Posted in Teaching, Writing

ENG 111: Revising Your Reflection with A Writer’s Reference

As part of your revision process, you will integrate two relevant sources into your reflection. Here are some examples of how you might introduce quotations or paraphrases of the texts you choose to cite:

  • The authors of A Writer’s Reference note that an effective analysis demonstrates “careful critical reading” (Hacker and Somers 69). Of all the key features of an analysis, that attention to detail is what I render most effectively in my study of Maus.
  • One of the elements of the panel that drew my interest was the contrast between the lines of narration that conclude it, where Vladek Spiegelman says, “It was still very luxurious. The Germans couldn’t destroy everything at once” (74).
  • In my analysis, I observe that “[t]he shift in Vladek’s final lines—from ‘luxury’ to destruction’—shifts readers’ perspective on the scene as well.”
  • Dr. Karin James’ research in cognitive neuroscience reveals that writing longhand activates areas of the brain that remain dormant when we type.

The third sample does not include a parenthetical citation because I am quoting the blog post of my analysis, which is a text without page numbers.

The fourth sample does not include quotation marks or a parenthetical citation because I am paraphrasing research on a university web page, another source without page numbers. The information in the works cited entry directs readers to the specific web page.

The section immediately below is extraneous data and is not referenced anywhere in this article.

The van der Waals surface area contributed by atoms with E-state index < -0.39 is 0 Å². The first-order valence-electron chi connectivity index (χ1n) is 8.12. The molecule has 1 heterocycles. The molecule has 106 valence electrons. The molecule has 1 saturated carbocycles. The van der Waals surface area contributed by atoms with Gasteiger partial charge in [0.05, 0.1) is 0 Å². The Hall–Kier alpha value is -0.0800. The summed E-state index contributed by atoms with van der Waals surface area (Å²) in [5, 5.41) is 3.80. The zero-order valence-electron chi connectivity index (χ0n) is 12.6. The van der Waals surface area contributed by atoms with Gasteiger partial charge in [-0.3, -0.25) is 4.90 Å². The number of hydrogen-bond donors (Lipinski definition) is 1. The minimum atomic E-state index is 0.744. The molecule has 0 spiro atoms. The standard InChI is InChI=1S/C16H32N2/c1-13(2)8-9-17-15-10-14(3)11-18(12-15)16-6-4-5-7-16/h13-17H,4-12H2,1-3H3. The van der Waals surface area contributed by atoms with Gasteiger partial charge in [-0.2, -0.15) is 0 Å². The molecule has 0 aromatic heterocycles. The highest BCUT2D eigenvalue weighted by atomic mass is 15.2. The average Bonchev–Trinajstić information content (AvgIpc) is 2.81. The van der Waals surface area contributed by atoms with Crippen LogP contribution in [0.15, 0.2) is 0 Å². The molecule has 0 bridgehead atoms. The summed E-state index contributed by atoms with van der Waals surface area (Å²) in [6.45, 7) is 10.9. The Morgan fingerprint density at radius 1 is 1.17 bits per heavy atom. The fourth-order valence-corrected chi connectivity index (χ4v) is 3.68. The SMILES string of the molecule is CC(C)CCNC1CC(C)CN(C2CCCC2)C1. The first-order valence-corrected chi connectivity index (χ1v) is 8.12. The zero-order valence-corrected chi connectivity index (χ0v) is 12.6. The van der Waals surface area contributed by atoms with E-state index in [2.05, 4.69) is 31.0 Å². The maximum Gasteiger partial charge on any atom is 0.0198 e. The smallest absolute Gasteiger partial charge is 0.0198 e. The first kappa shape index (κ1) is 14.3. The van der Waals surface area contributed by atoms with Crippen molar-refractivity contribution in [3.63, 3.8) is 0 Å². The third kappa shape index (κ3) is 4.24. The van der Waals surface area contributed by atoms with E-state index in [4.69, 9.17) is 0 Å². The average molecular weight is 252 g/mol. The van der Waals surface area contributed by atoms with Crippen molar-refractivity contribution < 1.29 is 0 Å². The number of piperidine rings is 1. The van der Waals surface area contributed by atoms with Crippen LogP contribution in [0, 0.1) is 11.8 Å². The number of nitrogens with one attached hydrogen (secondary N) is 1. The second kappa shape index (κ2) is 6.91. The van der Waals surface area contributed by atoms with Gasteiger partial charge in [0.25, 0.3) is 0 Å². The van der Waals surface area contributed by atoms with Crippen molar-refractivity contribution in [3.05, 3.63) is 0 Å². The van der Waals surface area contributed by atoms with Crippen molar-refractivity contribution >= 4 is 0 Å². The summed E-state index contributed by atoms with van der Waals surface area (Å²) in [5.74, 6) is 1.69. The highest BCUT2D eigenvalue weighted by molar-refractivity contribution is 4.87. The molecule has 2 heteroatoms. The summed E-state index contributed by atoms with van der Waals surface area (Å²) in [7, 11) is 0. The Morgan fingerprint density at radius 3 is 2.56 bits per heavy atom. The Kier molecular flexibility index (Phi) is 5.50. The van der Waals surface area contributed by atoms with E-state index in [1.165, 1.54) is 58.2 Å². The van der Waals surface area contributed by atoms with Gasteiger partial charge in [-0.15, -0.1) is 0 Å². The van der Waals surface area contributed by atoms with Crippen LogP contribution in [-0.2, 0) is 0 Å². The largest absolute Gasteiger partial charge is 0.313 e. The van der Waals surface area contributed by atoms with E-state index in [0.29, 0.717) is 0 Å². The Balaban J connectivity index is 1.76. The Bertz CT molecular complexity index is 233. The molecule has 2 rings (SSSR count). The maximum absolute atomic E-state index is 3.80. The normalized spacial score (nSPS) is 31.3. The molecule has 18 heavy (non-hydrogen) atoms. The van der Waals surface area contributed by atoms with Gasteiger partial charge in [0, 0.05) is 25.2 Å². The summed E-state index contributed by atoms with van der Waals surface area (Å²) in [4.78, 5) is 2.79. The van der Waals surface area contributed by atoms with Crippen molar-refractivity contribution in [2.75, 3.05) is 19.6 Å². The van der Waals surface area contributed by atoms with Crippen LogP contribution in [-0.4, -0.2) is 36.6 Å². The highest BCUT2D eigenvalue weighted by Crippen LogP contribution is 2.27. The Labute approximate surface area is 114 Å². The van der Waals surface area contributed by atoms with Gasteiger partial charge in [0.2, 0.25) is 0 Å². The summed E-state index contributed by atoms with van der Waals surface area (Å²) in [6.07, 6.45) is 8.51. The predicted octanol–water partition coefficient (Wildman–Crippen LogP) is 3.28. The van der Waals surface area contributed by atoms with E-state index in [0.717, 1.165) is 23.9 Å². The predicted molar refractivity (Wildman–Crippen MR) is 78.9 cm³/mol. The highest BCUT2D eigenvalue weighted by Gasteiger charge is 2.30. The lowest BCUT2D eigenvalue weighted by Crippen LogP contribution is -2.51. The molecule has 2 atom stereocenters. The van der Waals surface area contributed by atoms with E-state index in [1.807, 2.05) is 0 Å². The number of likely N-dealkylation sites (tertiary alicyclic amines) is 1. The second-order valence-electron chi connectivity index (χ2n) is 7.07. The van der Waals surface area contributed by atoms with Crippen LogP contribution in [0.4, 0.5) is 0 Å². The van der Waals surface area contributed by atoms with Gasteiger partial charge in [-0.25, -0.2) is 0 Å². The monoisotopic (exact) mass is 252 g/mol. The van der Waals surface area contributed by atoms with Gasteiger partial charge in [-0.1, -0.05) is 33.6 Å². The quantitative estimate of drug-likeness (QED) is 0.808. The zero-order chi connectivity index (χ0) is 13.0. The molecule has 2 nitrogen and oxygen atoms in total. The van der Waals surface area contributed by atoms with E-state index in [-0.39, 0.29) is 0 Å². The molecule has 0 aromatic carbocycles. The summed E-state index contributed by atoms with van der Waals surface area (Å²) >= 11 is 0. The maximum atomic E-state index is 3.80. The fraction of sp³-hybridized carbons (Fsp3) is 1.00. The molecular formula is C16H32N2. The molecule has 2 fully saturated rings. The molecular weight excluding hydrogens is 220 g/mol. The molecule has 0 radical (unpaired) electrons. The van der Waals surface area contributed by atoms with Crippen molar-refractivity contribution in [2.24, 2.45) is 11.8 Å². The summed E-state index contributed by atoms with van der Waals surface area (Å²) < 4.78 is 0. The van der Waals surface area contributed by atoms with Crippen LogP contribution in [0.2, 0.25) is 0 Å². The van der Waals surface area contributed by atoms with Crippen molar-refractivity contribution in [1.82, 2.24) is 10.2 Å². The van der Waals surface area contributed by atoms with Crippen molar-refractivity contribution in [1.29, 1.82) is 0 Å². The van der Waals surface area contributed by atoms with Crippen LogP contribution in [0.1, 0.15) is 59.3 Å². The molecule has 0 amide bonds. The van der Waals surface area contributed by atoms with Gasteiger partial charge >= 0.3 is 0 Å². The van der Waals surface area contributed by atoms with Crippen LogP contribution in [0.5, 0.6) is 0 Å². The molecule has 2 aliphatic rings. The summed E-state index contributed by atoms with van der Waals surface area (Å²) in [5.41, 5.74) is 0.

Sample Works Cited Entries

Hacker, Diana and Nancy Somers. “How to Write an Analytical Essay.” A Writer’s Reference, GTCC 9th ed., Bedford/St. Martin’s, 2018. pp. 69-70.

James, Karin. “What are the Effects of Handwriting on Cognitive Development?” The Cognition and Action Neuroimaging Library, University of Indiana, 2016,

Lucas, Jane. “Of Mice and Menace.” Jane Lucas, 30 Oct. 2020,

Spiegelman, Art. Maus I. Pantheon, 1986.

For more sample works cited entries, see the November 11 blog post, “ENG 111: Beginning Your Reflection.”

Model Reflective Essays

The essays listed below are models for your reflection, but each differs from yours in terms of requirements. The first two, written by students of mine at Catawba Valley Community College, were written for a reflective assignment that did not require the students to cite two sources. The third, written by me as a model for my students at Lenoir Rhyne University, includes both a works cited list and an annotated bibliography.